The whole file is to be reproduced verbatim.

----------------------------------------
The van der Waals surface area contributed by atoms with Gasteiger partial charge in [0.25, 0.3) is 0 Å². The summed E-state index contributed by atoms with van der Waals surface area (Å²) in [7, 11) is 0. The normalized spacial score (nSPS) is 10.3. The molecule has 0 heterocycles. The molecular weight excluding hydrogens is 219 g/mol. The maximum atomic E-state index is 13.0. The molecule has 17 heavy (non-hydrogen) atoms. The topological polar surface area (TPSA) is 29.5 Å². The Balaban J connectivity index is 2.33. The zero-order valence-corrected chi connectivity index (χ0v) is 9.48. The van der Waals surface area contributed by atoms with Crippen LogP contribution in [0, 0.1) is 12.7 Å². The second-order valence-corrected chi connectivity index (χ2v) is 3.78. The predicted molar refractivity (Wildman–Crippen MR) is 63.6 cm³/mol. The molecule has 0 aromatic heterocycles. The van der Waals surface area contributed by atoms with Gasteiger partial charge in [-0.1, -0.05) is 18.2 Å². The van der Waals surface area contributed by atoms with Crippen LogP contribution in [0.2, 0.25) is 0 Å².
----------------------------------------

The van der Waals surface area contributed by atoms with Gasteiger partial charge in [0.25, 0.3) is 0 Å². The summed E-state index contributed by atoms with van der Waals surface area (Å²) in [7, 11) is 0. The normalized spacial score (nSPS) is 10.3. The molecule has 0 heterocycles. The molecular weight excluding hydrogens is 219 g/mol. The maximum atomic E-state index is 13.0. The molecule has 17 heavy (non-hydrogen) atoms. The topological polar surface area (TPSA) is 29.5 Å². The Balaban J connectivity index is 2.33. The zero-order valence-corrected chi connectivity index (χ0v) is 9.48. The van der Waals surface area contributed by atoms with Crippen LogP contribution in [0, 0.1) is 12.7 Å². The second-order valence-corrected chi connectivity index (χ2v) is 3.78. The predicted molar refractivity (Wildman–Crippen MR) is 63.6 cm³/mol. The molecule has 0 aromatic heterocycles. The van der Waals surface area contributed by atoms with Gasteiger partial charge in [-0.1, -0.05) is 18.2 Å². The van der Waals surface area contributed by atoms with Crippen LogP contribution in [0.2, 0.25) is 0 Å².